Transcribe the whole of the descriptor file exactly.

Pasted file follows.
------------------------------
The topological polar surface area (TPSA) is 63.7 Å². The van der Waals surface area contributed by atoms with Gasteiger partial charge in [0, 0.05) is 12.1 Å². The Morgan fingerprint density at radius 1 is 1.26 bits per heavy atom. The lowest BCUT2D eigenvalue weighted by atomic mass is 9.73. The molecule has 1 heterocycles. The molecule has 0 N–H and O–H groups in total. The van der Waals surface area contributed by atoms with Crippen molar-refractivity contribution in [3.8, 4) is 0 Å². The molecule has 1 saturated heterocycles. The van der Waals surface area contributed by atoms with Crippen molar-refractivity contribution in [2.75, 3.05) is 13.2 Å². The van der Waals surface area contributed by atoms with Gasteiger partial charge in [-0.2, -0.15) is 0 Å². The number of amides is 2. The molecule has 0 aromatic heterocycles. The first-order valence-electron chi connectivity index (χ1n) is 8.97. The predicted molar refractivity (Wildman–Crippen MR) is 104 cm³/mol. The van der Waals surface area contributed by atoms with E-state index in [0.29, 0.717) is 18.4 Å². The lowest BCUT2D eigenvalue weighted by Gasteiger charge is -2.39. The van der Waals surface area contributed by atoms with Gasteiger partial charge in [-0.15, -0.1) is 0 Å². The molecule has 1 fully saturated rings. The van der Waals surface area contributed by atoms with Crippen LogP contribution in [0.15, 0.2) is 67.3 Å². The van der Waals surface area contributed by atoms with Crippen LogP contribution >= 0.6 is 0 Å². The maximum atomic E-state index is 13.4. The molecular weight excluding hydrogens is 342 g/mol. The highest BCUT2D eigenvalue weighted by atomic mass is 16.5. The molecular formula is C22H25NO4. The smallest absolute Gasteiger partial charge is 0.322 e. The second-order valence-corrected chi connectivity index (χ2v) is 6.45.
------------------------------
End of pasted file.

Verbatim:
The topological polar surface area (TPSA) is 63.7 Å². The van der Waals surface area contributed by atoms with Gasteiger partial charge in [0, 0.05) is 12.1 Å². The Morgan fingerprint density at radius 1 is 1.26 bits per heavy atom. The lowest BCUT2D eigenvalue weighted by atomic mass is 9.73. The molecule has 1 heterocycles. The molecule has 0 N–H and O–H groups in total. The van der Waals surface area contributed by atoms with Crippen molar-refractivity contribution in [3.8, 4) is 0 Å². The molecule has 1 saturated heterocycles. The van der Waals surface area contributed by atoms with Crippen molar-refractivity contribution in [2.75, 3.05) is 13.2 Å². The van der Waals surface area contributed by atoms with Gasteiger partial charge in [-0.2, -0.15) is 0 Å². The number of amides is 2. The molecule has 0 aromatic heterocycles. The first-order valence-electron chi connectivity index (χ1n) is 8.97. The predicted molar refractivity (Wildman–Crippen MR) is 104 cm³/mol. The van der Waals surface area contributed by atoms with E-state index in [0.29, 0.717) is 18.4 Å². The lowest BCUT2D eigenvalue weighted by Gasteiger charge is -2.39. The van der Waals surface area contributed by atoms with Gasteiger partial charge in [-0.15, -0.1) is 0 Å². The molecule has 1 fully saturated rings. The van der Waals surface area contributed by atoms with Crippen LogP contribution in [0.15, 0.2) is 67.3 Å². The van der Waals surface area contributed by atoms with Crippen LogP contribution >= 0.6 is 0 Å². The maximum atomic E-state index is 13.4. The molecular weight excluding hydrogens is 342 g/mol. The highest BCUT2D eigenvalue weighted by atomic mass is 16.5. The molecular formula is C22H25NO4. The smallest absolute Gasteiger partial charge is 0.322 e. The second-order valence-corrected chi connectivity index (χ2v) is 6.45.